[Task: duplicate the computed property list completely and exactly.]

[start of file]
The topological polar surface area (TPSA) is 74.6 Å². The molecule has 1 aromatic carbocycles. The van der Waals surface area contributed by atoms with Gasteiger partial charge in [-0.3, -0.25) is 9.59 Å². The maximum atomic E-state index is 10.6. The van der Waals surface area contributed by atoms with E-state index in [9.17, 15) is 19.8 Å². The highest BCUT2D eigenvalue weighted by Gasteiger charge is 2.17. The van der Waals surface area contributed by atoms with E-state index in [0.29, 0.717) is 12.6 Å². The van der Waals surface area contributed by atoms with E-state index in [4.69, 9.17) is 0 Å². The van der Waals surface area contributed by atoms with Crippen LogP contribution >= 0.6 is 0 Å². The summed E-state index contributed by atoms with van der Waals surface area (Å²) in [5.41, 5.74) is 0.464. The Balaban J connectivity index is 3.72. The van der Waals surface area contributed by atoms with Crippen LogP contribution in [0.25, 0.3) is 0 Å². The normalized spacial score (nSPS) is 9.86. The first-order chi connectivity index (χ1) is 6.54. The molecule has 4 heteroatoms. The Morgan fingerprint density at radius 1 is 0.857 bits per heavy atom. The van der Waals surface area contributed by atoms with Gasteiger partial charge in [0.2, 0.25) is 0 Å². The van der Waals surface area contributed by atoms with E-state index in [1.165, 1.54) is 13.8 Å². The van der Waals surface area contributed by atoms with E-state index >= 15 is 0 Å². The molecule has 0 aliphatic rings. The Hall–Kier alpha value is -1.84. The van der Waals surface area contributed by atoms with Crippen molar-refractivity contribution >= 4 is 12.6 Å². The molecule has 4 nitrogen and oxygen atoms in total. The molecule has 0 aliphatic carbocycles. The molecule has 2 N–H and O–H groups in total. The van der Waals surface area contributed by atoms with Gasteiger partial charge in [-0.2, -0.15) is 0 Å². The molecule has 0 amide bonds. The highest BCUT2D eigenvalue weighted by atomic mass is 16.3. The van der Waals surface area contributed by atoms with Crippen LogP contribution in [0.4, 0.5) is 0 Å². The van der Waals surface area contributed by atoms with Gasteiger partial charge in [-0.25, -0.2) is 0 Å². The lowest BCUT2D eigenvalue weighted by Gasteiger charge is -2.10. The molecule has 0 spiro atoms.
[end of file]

The topological polar surface area (TPSA) is 74.6 Å². The molecule has 1 aromatic carbocycles. The van der Waals surface area contributed by atoms with Gasteiger partial charge in [-0.3, -0.25) is 9.59 Å². The maximum atomic E-state index is 10.6. The van der Waals surface area contributed by atoms with E-state index in [9.17, 15) is 19.8 Å². The highest BCUT2D eigenvalue weighted by Gasteiger charge is 2.17. The van der Waals surface area contributed by atoms with E-state index in [0.29, 0.717) is 12.6 Å². The van der Waals surface area contributed by atoms with E-state index in [4.69, 9.17) is 0 Å². The van der Waals surface area contributed by atoms with Crippen LogP contribution >= 0.6 is 0 Å². The summed E-state index contributed by atoms with van der Waals surface area (Å²) in [5.41, 5.74) is 0.464. The Balaban J connectivity index is 3.72. The van der Waals surface area contributed by atoms with Crippen LogP contribution in [0.25, 0.3) is 0 Å². The normalized spacial score (nSPS) is 9.86. The first-order chi connectivity index (χ1) is 6.54. The molecule has 4 heteroatoms. The Morgan fingerprint density at radius 1 is 0.857 bits per heavy atom. The van der Waals surface area contributed by atoms with Gasteiger partial charge in [0.2, 0.25) is 0 Å². The van der Waals surface area contributed by atoms with E-state index in [1.165, 1.54) is 13.8 Å². The van der Waals surface area contributed by atoms with E-state index >= 15 is 0 Å². The molecule has 0 aliphatic rings. The Hall–Kier alpha value is -1.84. The van der Waals surface area contributed by atoms with Crippen molar-refractivity contribution >= 4 is 12.6 Å². The molecule has 4 nitrogen and oxygen atoms in total. The molecule has 0 aliphatic carbocycles. The molecule has 2 N–H and O–H groups in total. The van der Waals surface area contributed by atoms with Gasteiger partial charge in [-0.2, -0.15) is 0 Å². The molecule has 0 amide bonds. The highest BCUT2D eigenvalue weighted by atomic mass is 16.3. The van der Waals surface area contributed by atoms with Crippen LogP contribution in [0.4, 0.5) is 0 Å². The van der Waals surface area contributed by atoms with Gasteiger partial charge in [-0.25, -0.2) is 0 Å². The lowest BCUT2D eigenvalue weighted by Gasteiger charge is -2.10. The molecule has 0 spiro atoms.